Installed at the initiative of electric bike brands during assembly, the IoT product demonstrates their desire to support cyclists in the day-to-day protection of their bikes, and to offer other services designed to enhance the cycling experience. By choosing a reliable integrated solution, the brand enables cyclists to have a safer, serene, simple, comfortable, and sometimes even fun experience. Via a mobile application that transforms bike data into services for the cyclist, the functionalities are numerous:

  • Anti-theft: real-time notification of suspicious movement, triggering of an alarm, motor lock, precise real-time geolocation via cellular communication, with optimum position accuracy and position feedback frequency.
  • For bike maintenance: information on bike health in real time, advice, alerts, reminders.
  • For fun: trip statistics, history, records…

Far beyond geolocation alone, the IoT module integrated on an electric bike transforms it into a smartbike, opening up a range of services that will profoundly transform the experience of cyclists.

The IoT module integrated into bicycles, an asset in theft prevention & deterrence

Thanks to connectivity, the brand supports cyclists in protecting their bikes, whether through functionalities or daily advice.

  • Advice: thanks to direct access to the cyclist via its mobile application, the brand is able to offer advice. These recommendations can cover the best places to park your bike, or the precautions to take when choosing an anti-theft device. This advice is particularly important for novice cyclists who are unfamiliar with the reflexes to adopt.
  • Features to prevent theft: By connecting his phone to the bike, the cyclist authenticates himself as the owner. Only he or she can lock or unlock the bike for use. If the rider forgets his or her bike when away, the mobile application will notify him or her. This is an opportunity for cyclists to remember to protect their bikes. In lock mode, the bike is on alert. In the event of suspicious movement, the cyclist is notified directly on his or her smartphone. This enables them to monitor the condition of their bike and see if it is moving.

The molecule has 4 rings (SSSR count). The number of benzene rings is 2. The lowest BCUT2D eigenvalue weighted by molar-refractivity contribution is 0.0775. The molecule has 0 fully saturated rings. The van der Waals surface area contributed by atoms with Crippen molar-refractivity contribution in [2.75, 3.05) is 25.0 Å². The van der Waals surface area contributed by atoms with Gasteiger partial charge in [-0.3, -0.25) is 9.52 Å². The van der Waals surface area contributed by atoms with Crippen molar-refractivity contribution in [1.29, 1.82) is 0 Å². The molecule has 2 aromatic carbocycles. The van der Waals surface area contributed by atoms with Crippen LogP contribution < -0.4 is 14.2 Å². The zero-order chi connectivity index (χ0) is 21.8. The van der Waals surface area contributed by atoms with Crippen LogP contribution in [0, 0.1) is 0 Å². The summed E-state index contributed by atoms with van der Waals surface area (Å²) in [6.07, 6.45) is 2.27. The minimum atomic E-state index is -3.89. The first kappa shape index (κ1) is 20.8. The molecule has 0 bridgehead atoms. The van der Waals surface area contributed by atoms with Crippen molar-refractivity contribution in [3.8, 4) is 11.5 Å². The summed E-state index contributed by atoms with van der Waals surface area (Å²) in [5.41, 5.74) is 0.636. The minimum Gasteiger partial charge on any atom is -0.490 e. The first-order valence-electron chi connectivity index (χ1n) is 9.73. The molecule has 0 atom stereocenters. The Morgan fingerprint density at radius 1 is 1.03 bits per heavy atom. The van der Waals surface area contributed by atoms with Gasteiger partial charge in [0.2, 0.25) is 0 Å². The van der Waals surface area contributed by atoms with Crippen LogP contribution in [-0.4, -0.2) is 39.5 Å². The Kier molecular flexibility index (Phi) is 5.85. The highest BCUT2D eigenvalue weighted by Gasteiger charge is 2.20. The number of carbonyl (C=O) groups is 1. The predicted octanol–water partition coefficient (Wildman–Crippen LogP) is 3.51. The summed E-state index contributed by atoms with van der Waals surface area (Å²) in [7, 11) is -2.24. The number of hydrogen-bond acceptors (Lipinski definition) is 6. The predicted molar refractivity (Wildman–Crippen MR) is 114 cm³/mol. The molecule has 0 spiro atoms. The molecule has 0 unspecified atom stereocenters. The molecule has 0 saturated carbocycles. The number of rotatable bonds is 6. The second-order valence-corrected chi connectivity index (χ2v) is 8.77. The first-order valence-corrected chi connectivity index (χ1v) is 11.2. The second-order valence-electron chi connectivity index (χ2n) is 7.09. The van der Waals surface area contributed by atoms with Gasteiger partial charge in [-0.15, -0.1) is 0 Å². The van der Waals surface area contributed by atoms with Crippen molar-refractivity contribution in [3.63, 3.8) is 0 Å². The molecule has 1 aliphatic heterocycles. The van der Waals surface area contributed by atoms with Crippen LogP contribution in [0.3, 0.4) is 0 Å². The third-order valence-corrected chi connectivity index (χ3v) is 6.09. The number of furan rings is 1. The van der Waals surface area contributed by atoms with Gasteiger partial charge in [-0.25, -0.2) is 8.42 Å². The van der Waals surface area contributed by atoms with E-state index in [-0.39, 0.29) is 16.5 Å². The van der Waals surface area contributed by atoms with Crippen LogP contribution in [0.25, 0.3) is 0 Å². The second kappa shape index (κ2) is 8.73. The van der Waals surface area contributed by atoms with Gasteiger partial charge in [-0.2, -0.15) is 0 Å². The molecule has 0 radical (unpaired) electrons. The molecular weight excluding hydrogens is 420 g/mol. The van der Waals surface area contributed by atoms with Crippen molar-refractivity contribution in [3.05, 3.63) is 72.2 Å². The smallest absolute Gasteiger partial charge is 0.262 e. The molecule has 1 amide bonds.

If the bike is still the object of covetousness, the connected IoT also includes functions to deter the thief from continuing his crime.

  • The Alarm: After an initial notification of suspicious movements has been sent to the cyclist, if these continue, the buzzer-equipped IoT will sound. This surprising feature can have the effect of destabilizing the thief, who, frightened, will give up.
  • Remote power cut-off: using the mobile app, the cyclist can remotely cut off the power to his or her bike by observing that it is moving. As the bike becomes heavier, it becomes difficult and painful to move.

Tracker vs IoT, what support is needed in the case of theft?

As there is no such thing as zero risk, we also need to be prepared for the possibility of theft. Whereas with the tracker, the cyclist isolated from the brand has to deal with this situation alone, the connectivity made possible by the connected module changes the game. The brand can accompany the cyclist through this ordeal, adding real value to his or her experience.

To this end, the mobile application gives cyclists access to features such as :

  • A bike identity card containing key information such as the bike’s bicycode and physical description, which can be quickly passed on to the police.